Energy Efficiency in Buildings
When it comes to energy efficiency in buildings, we can’t ‘cross that bridge when we come to it’ – it’s time to prepare for changes now. Debbie Phillips, national business development manager for Keylite Roof Windows, explores.
LATE last year, the UK Government announced a new target to reduce UK emissions by at least 68% by 2030, and achieve net zero by 2050. As part of this goal, the Government has uplifted energy efficiency standards and requirements, including proposals for revising the Approved Documents for Part L.
The purpose of approved document L is to ensure energy efficiency in buildings. The Target CO2 Emission Rate (TER) and Target Fabric Energy Efficiency (TFEE) rate are currently the minimum energy requirements for a new-build dwelling. To showcase that a building complies with regulation requirements, Dwelling CO2 Emission Rate (DER) and Dwelling Fabric Energy Efficiency (DFEE) rates are calculated, and both must meet or exceed the TER and TFEE.
The detail is in the design – however, that shouldn’t just stop at drawings but should also translate into specification and installation. Whilst a product may say it meets Part L or has a certain U-value, it’s important to ensure that this remains the case after it’s installed, which means mitigating the gap between performance on paper and the actual performance of a finished build.
Specifiers and contractors should look to work with SAP assessments that integrate with Registered Construction Details, which can give a thorough and more accurate insight into the expected building performance.
According to the Government department for energy, heat transfer through windows can account for up to 30% of residential temperature energy usage. When it comes to thermal efficiency and performance, one of the biggest issues for developers and contractors is thermal bridging. All too often double glazing is seen as the main culprit of this, however, despite meeting relevant standards it’s often in the installation of a product where cold bridging and condensation can occur.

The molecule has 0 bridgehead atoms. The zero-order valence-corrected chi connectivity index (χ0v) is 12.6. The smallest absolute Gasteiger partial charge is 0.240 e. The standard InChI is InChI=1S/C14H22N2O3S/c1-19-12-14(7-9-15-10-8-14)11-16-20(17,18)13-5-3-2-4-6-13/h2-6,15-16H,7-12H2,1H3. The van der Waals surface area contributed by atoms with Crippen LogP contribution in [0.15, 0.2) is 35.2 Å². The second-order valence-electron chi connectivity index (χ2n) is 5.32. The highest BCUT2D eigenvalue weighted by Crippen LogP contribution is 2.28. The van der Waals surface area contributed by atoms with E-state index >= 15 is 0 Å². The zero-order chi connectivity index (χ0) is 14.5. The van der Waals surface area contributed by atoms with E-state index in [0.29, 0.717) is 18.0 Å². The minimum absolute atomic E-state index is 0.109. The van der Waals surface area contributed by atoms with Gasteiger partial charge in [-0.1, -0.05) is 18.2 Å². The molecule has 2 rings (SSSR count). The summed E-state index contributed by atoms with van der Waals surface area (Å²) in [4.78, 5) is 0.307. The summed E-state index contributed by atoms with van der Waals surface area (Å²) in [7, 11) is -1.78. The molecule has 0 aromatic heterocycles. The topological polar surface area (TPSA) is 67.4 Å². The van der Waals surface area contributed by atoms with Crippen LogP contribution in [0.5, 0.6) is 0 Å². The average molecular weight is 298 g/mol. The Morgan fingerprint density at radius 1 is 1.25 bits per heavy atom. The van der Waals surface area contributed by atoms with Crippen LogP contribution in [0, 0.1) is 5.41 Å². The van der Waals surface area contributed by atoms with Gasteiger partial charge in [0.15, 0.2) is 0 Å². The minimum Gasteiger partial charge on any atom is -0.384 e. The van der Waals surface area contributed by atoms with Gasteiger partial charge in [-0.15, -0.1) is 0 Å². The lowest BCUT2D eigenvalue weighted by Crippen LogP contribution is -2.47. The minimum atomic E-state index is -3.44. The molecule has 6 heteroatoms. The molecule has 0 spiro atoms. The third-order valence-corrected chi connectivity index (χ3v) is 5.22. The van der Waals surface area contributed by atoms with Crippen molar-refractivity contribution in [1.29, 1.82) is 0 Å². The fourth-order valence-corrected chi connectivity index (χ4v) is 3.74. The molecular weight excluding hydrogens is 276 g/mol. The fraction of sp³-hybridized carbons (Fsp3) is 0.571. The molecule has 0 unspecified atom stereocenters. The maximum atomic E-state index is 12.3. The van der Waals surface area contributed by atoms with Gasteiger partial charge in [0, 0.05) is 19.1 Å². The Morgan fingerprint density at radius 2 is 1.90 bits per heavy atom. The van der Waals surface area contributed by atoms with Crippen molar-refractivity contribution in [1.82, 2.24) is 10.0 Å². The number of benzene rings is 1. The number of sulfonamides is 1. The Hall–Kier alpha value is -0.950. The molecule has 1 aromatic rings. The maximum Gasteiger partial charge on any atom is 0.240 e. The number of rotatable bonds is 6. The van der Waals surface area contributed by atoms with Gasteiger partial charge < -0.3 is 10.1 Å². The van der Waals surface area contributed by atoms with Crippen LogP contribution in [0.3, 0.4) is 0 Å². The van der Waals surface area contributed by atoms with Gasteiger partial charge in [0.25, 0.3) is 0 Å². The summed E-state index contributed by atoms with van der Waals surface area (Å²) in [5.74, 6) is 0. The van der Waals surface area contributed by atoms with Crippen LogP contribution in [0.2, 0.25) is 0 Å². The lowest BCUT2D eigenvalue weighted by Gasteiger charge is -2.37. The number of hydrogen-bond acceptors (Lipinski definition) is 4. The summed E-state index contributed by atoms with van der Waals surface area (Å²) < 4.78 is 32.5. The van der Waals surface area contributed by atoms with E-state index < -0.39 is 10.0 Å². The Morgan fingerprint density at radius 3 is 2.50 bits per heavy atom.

Installation of roof windows is often left to the manufacturer’s discretion, with most stipulating that a gap is required around roof windows to allow for onsite adjustments and ease of installation. This gap is supposed to be ‘filled in’ after the window is installed to reduce the impact of thermal bridging, however, this is rarely stipulated in building designs, and retrofittable products such as thermal foam and collars are often not included in specifications.
It’s this gap between the roof and window that creates a cold section all around the frame due to the temperature differentiation between the outside and inside, which can eventually lead to mould and contributes toward heat loss.
In order to make houses more comfortable and energy efficient, the onus should be taken away from installers, and products should be designed and specified with optimum performance in mind. Manufacturers should design-in features that eliminate thermal bridging, reducing the risk of non-compliance and delivering a build that is closer to the expected energy performance.
With this principle in mind, Keylite has introduced an integrated expanding thermal collar for all its roof windows as standard, at no extra cost. This integrated thermal collar expands to fill and fully insulate the gap, reducing the risk of condensation and cold bridging on the installed roof window.
There are many misconceptions around thermal bridging and what we can do to tackle it, so to help clear these up my colleague Cathal McShane and I are offering free online CPD webinars until the end of July.
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